Welcome back to Franchise Festival, a fortnightly column where we explore and discuss noteworthy video game series from the last four decades. Older entries can be found in the archive here.
This week we’ll be moseying through the hidden geography of Kentucky Route Zero. All section headers are from the Kentucky Route Zero Wiki unless otherwise noted.
The Great Recession, which began in 2008 following a crisis in United States mortgage lending, was marked by North America’s highest jobless rates since the 1930s. Matters were even worse in areas like the Midwest and the Rust Belt, where residents had been experiencing the disappearance of industrial and manufacturing jobs for much of the preceding quarter-century. While a host of economic stimulus measures and lending regulations would resolve the worst of the situation by the early 2010s, these years would leave lasting trauma on young people attempting to enter the workforce and family members forced to support both children and parents. The abandonment experienced by the working poor in both urban and rural areas would influence much of the following decade in United States culture, including Cardboard Computer’s socially conscious Kentucky Route Zero.
Act I (2013)
Jake Elliott and Tamas Kemenczy met in Chicago’s arts scene, collaborating on electronic art installations and experimental music during the 2000s before founding studio Cardboard Computer with composer Ben Babitt in 2010 and making their video game debut with browser-based text adventure A House in California. In January 2011, while they completed work on first-person point-and-click adventure Balloon Diaspora (2011) and third-person dialogue-driven walking sim Ruins (2011), the studio turned to crowdfunding platform Kickstarter to gather funds for its most ambitious project yet. All $8,000 of its proposed budget were raised within one month.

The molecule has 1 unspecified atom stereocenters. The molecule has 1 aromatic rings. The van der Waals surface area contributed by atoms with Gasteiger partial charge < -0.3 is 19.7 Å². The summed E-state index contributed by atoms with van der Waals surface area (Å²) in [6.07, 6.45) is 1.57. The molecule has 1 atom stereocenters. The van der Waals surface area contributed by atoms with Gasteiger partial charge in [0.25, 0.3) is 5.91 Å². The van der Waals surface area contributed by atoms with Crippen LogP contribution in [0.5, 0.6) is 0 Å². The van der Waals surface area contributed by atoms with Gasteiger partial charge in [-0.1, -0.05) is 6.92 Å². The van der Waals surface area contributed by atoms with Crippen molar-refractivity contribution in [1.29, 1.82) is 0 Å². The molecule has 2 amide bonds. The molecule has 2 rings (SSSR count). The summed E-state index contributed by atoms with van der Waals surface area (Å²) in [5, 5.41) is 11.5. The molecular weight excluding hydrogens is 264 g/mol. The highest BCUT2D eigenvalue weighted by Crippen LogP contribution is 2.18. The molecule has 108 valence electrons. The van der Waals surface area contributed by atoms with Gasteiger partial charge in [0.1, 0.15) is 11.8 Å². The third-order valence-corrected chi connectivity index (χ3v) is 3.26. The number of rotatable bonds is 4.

Kentucky Route Zero began development as a puzzle-platformer, though its presentation shifted to become a text-driven point-and-click adventure during 2011 and 2012; Elliott and Kemenczy had been inspired to change course by their recent experiences playing online text adventures in the Twine engine. The game’s impressionistic presentation and dialogue were inspired by theatrical scripts and set design, while its atmospheric content was inspired by the magical realism of Gabriel Garcia Marquez, the surrealism of David Lynch, and the Southern Gothic of Flannery O’Conner. Its only real antecedent in the world of video games was Colossal Cave Adventure (1979), a text adventure best known for its role as the predecessor to Zork (1981). The first entry in Cardboard Computer’s episodic experiment was released to widespread critical acclaim on PC on January 7, 2013.
Kentucky Route Zero: Act I sees players taking control of Conway, a truck driver working for a woman named Lysette, as he makes his way along Kentucky’s Interstate 65 and the mystical Route Zero en route to deliver a purchased antique. Conway is accompanied during this first chapter by his loyal old dog, who follows him as he walks around small walkable areas like the Equus Oils gas station and the Marquez Farm. Many of these locales, populated by people who seem to come and go in the manner of a dream, are characterized by the economic decay and dislocation pervading 2010s American society. The first chapter culminates in Conway’s exploration of the abandoned Elkhorn Mine alongside a woman named Shannon Marquez.